Living with an eating disorder – Mum shares her family's story | Latest News

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Living with an eating disorder – Mum shares her family's story

***Trigger Warning - Discussions of eating disorders***

Eating disorders are serious mental health conditions that can affect you emotionally, physically and socially.

A mum whose daughter is being cared for in our inpatient Mental Health Services shares her family's journey living with eating disorders.

Mum, who asked to be kept anonymous, said: "When my daughter was in high school, she said she wanted to cut out junk food and exercise more as she read it would help with her GCSEs. This didn't ring alarm bells at the time, but over the coming months, I noticed her moods were really changing and she was losing a lot of weight.”

The family went to their local GPs and were referred to their local Child and Adolescent Mental Health Service (CAMHS) and given an eating plan to follow.

Mum said: "It was a difficult time, my daughter was very reluctant to eat, and we weren't making progress. Eventually, we had a call from CAMHS to say that they were worried about her heart rate and that we had to go to hospital."

The family were put on a waiting list and, in January, were told that there was a space in our Trust's Eating Disorder Inpatient Unit in Birmingham.

Mum explained: "It was a really difficult time and affected the family hugely. The hardest thing is feeling like you're a failure, but we've come to accept there's nothing we could have done, and we are so lucky that she is getting the care she needs.”

She added: "I can only praise the NHS. They are under huge stress, but the ward gives us immediate, hands-on care. They also support my husband and I with therapy sessions with families who have been through the same thing.

"It’s great that we are very much involved with our daughter's care. We take part in therapy sessions and visit as often as we can. If we have any questions or concerns, we can call the ward at any time, 24 hours a day."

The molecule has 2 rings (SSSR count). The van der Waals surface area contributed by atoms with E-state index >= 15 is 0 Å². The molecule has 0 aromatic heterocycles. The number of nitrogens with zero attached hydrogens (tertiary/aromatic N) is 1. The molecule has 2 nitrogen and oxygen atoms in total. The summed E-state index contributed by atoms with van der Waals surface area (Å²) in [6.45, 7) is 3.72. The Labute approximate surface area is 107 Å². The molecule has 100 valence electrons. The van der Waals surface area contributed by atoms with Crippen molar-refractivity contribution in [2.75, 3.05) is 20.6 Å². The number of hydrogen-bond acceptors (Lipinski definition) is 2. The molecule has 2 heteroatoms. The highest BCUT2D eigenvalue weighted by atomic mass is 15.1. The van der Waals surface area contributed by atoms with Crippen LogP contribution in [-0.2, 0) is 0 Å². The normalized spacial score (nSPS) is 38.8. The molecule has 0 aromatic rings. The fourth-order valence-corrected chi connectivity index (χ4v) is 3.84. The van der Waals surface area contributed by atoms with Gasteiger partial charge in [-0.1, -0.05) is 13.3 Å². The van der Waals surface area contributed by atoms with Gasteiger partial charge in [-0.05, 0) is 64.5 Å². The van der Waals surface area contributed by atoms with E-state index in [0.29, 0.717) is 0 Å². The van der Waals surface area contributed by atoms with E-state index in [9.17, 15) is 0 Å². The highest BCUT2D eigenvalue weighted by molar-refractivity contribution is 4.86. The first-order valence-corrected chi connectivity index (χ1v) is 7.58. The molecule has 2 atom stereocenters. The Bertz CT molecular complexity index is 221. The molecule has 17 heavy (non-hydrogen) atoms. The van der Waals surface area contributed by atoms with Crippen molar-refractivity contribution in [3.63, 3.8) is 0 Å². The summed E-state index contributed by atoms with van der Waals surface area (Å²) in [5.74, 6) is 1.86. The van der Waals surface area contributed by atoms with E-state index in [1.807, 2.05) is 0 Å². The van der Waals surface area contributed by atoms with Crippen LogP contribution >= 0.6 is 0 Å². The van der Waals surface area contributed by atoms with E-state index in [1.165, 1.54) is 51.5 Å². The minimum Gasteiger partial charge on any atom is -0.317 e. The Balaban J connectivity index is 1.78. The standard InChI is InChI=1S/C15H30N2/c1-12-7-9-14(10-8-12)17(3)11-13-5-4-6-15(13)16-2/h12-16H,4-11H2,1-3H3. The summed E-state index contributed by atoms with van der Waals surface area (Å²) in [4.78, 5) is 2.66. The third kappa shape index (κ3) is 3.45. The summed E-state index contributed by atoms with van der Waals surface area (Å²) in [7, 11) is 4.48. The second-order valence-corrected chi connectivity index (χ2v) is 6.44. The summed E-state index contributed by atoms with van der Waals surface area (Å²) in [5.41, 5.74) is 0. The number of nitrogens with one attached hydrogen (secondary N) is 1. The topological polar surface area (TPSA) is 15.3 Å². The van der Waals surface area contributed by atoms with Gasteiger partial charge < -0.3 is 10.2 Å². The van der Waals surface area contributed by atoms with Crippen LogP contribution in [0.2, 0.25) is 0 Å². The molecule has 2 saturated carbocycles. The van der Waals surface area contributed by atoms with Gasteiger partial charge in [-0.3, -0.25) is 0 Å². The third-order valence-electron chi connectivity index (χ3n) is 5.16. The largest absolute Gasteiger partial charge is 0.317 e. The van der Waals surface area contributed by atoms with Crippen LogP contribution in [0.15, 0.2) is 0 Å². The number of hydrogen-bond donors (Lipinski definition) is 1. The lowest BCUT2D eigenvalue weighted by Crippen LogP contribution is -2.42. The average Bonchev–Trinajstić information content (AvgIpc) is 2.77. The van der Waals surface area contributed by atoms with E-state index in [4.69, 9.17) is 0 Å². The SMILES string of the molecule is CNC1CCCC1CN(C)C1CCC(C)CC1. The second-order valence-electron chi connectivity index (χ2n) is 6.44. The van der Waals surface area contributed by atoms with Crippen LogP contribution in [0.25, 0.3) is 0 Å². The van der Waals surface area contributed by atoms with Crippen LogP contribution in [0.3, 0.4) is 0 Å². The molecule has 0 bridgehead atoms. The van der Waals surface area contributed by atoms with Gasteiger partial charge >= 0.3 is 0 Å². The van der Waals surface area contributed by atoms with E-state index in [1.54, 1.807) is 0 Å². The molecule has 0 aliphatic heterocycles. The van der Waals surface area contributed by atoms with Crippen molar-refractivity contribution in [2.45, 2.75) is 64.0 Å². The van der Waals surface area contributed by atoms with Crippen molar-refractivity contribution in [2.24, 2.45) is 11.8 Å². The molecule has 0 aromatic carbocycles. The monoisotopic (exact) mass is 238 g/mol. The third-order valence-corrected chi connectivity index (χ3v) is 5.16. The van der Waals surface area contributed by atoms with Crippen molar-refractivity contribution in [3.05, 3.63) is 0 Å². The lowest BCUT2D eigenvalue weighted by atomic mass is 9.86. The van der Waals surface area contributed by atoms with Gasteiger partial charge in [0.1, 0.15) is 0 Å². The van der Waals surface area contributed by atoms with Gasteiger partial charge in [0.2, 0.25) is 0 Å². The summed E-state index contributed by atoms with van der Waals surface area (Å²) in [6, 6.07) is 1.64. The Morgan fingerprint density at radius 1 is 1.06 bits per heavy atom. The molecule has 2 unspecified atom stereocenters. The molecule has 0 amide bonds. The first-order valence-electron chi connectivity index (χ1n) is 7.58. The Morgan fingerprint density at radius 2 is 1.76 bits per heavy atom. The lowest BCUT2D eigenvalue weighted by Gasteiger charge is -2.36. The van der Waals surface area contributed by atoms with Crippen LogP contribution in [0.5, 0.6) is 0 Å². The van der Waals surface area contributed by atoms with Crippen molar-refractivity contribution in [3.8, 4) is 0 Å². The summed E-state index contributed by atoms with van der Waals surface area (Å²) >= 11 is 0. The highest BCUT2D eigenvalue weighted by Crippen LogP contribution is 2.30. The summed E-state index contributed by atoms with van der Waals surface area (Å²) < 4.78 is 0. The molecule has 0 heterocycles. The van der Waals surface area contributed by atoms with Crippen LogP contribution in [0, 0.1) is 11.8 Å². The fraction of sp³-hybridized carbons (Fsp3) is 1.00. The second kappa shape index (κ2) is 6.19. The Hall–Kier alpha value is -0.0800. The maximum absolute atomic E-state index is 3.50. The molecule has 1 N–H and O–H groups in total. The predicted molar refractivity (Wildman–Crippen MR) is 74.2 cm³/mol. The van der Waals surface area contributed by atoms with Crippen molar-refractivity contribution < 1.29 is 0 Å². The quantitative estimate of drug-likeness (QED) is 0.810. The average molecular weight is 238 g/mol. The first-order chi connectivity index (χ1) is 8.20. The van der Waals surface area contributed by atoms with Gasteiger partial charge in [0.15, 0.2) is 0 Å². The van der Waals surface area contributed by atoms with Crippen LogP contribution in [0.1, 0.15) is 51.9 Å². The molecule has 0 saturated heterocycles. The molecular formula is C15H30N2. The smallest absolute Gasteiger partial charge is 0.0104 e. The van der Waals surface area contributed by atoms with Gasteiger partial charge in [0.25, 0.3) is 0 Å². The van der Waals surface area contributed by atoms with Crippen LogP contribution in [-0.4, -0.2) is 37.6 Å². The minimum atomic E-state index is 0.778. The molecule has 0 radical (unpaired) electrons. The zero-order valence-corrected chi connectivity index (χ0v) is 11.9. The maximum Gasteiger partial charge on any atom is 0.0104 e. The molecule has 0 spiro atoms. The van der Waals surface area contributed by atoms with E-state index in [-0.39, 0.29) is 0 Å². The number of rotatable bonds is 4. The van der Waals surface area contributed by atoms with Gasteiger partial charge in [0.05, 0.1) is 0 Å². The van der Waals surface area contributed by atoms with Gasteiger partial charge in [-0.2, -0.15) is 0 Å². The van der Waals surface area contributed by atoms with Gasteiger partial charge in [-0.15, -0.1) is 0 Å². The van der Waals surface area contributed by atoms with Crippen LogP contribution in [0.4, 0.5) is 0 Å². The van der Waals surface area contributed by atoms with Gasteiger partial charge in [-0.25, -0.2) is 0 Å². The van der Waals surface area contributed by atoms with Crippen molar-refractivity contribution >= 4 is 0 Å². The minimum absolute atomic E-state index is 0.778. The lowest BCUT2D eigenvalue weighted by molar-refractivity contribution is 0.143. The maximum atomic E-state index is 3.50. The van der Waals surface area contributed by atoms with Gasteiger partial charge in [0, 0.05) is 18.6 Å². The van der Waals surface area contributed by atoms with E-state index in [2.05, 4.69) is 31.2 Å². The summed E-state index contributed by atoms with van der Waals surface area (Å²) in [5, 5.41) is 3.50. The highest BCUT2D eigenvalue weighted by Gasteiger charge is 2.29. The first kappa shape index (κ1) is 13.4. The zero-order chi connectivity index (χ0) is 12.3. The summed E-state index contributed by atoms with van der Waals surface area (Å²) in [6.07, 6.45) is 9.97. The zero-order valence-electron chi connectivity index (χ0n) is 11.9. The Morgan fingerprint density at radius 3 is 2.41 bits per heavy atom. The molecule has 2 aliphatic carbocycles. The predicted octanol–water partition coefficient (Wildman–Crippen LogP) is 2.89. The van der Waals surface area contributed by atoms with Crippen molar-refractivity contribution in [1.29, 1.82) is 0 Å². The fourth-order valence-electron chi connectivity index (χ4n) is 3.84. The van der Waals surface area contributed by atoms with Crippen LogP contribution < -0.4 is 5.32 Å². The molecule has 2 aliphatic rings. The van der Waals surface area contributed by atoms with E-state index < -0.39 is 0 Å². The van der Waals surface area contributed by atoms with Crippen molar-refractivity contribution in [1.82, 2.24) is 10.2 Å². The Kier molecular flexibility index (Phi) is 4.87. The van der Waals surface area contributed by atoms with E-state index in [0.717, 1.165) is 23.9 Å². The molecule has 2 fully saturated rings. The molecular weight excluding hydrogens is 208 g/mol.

Our Eating Disorder Unit has 12 beds and cares for young people aged 11-18 with eating disorders.

Mum said: "Eating disorders are more common than we realise, and it's so important that we continue to raise awareness so more people have a better understanding of them."

"To any other parents going through the same thing, I would say to make sure you can look after yourself, or you won't be able to support your young person. Ask questions if you are not sure, and more importantly than anything else, never give up hope.

"Eating disorders are still a part of our lives, but our daughter has made progress and I've seen an improvement in her mental and physical health. She's a highflier academically and continues with her work as there is a school on site. She now comes home to see us on the weekends, and we see hope for the future."

If you want to find out more about eating disorders, visit our Forward Thinking Birmingham website, where you can also find advice and resources.

If you need support, you can call Beats Eating Disorder Charity on 0808 801 0677, which is open 365 days a year from midday–midnight during the week, and 4pm–midnight on weekends and bank holidays.

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